You can certainly see where the comparisons come from. There’s always a seed of truth beneath every lazily sprouted bough of clichéd journalism; and calling Abou Diaby the next Patrick Vieira is no different in this regard. Even the casual eye notices many glaring similarities: French and of African descent; possessing the oft-repeated ‘good feet for big men’; tall, loping and assured strides across the green as if they owned it. It’s where their paths divide that is more telling, however. Vieira was midfield enforcer for years on end, while Diaby has been a tragically ephemeral presence on the football pitch. Vieira was purveyor of the crunching tackle and telling interception, harbinger of great vengeance and furious anger; Diaby has been a powder-puff recipient of niggle after pull after tear, hamstrings breaking down faster than a rickety, second-hand Fiat. The former’s career at Arsenal was a master-class provided by a player at the peak of his career; and the latter’s time in London so far has been a vicious circle of patched-up limbs and patchy form.
Diaby has been the subject of much adulation after his towering performance at Anfield in September. And all of it is justified: the lanky Frenchman was linkman-incarnate against Liverpool, snapping at Sahin’s heels to win the ball, galloping past Gerrard with one telling touch, being a willing body both in attack and defense. Whether it was his hip-swivel and fake to make Suarez look silly, or the wonderfully nonchalant heel-flick to Cazorla when surrounded by the opposition; he was everywhere that Sunday, prompting a Twitter-wide volte-face of opinion among Arsenal fans and doubters. But one of those very tweets- by Wayne Rooney, strangely enough- laid the finger bang on the pulse of Diaby’s problem. ‘Diaby is a player don't know why he doesn't play more games’, the tweet said, expectedly devoid of punctuation and unwittingly hitting home. Diaby did not make a single start for Arsenal last season, a measly five appearances from the bench summing up his contribution and cementing a trend.
Ever since a Dan Smith tackle in the dying embers of a game against Sunderland broke his leg back in 2005, Diaby has been hit with a litany of injuries and never really settled into any sort of rhythm. Most of the subsequent irritants have been directly related to the epicenter of that leg-snap; the player has had at least two further operations to right his balance and suffered from a total of 31 different injuries in the last five years. False dawns have come and gone, both obituaries and talks of return have been penned with equal fervor, but neither has truly happened yet. Diaby is stuck on a plateau of frustration, and it’s shaped unerringly like a stretcher.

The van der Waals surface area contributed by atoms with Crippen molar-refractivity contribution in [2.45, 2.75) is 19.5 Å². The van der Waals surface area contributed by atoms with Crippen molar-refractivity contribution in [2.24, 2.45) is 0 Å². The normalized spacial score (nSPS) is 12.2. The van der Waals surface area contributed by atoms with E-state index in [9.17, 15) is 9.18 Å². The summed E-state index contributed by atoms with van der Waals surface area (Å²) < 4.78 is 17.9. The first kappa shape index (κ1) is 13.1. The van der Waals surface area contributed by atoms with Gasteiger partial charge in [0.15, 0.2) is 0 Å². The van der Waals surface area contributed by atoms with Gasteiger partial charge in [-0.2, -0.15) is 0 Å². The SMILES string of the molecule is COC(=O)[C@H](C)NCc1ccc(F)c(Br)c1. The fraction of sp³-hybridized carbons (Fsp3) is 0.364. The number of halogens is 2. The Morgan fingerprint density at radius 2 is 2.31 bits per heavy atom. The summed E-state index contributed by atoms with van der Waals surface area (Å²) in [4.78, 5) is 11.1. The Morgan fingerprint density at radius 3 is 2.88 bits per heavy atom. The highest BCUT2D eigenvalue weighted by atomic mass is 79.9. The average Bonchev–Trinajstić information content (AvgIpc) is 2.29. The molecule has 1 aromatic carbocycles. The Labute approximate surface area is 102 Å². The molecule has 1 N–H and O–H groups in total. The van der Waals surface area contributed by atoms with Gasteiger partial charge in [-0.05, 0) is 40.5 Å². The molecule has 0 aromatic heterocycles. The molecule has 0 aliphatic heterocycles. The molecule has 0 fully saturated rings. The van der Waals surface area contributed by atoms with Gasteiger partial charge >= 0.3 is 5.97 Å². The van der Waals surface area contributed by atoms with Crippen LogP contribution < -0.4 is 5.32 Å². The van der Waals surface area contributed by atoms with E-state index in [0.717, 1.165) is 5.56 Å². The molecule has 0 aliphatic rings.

It is wrong to absolve the player of all blame for his lack of success at Arsenal, of course. Even keeping the injuries aside, there is inherent capriciousness in Diaby’s play; a tendency to dwell on the ball, to take on one player too many and not track back after giving the ball away, and to ironically leave the foot in too hard with his tackles sometimes. Moreover, Arsenal have sold key members of their squad every season for the past few years now; so much so that Diaby is now playing with a completely different midfield and frontline compared to when he was last fit for a sustained period of time. This combination of bodily wounds accrued over the years, faults in playing style, and a constantly changing Arsenal line-up means that an in-form Diaby must be taken with a pinch of salt. Purely because any form shown may well be very fleeting.
Arsenal fans and Wenger will certainly be hoping for better this time, though. The club has ostensibly placed a lot of importance on the twin returns of Diaby and Jack Wilshere, enough to sanction the sale of Alex Song and not find it necessary to sign a replacement. Will it be pressure Diaby’s balsa-wood legs can handle? With a bit of luck and sparing use by the manager, it’s quite possible. If we’re allowed to consign the Vieira comparisons to the book of bromides where they belong, a much more pertinent link can me made; one with Manchester City’s Yaya Toure. The titanic Toure was one of the players of the season last year, helping City to their maiden Premier League title with rhino-like determination. The same similarities have resurfaced between Toure and Diaby: twinkle toes married with brute strength, endless running to link the midfield with the attack, the ability to play anywhere from deep-lying midfielder to second striker. If Arsenal handle Diaby with vigilance and strike a successful deal with hitherto unkind Injury Gods, North London will have its own Toure.
And that will make the Premier League very interesting indeed.
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